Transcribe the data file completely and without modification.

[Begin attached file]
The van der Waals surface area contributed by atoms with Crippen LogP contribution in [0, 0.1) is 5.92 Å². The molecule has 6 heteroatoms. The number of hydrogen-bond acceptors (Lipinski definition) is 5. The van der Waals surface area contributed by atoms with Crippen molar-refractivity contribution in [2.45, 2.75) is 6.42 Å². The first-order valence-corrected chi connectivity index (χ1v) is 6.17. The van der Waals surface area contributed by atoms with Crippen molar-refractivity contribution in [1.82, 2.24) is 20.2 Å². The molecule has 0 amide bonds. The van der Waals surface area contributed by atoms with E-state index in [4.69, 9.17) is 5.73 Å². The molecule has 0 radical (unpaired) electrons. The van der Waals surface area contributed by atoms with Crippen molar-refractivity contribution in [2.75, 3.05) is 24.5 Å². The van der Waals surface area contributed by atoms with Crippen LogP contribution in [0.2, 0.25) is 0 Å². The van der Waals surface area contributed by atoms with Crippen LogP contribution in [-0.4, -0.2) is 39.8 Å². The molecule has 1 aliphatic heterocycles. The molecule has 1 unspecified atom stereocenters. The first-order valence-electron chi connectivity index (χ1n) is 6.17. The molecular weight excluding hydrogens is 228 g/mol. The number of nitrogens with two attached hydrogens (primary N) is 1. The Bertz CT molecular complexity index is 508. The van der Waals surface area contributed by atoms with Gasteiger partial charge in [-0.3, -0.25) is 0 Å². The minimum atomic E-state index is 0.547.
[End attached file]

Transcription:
The van der Waals surface area contributed by atoms with Crippen LogP contribution in [0, 0.1) is 5.92 Å². The molecule has 6 heteroatoms. The number of hydrogen-bond acceptors (Lipinski definition) is 5. The van der Waals surface area contributed by atoms with Crippen molar-refractivity contribution in [2.45, 2.75) is 6.42 Å². The first-order valence-corrected chi connectivity index (χ1v) is 6.17. The van der Waals surface area contributed by atoms with Crippen molar-refractivity contribution in [1.82, 2.24) is 20.2 Å². The molecule has 0 amide bonds. The van der Waals surface area contributed by atoms with E-state index in [4.69, 9.17) is 5.73 Å². The molecule has 0 radical (unpaired) electrons. The van der Waals surface area contributed by atoms with Crippen molar-refractivity contribution in [2.75, 3.05) is 24.5 Å². The van der Waals surface area contributed by atoms with Crippen LogP contribution in [0.2, 0.25) is 0 Å². The van der Waals surface area contributed by atoms with Crippen LogP contribution in [-0.4, -0.2) is 39.8 Å². The molecule has 1 aliphatic heterocycles. The molecule has 1 unspecified atom stereocenters. The first-order valence-electron chi connectivity index (χ1n) is 6.17. The molecular weight excluding hydrogens is 228 g/mol. The number of nitrogens with two attached hydrogens (primary N) is 1. The Bertz CT molecular complexity index is 508. The van der Waals surface area contributed by atoms with Gasteiger partial charge in [-0.3, -0.25) is 0 Å². The minimum atomic E-state index is 0.547.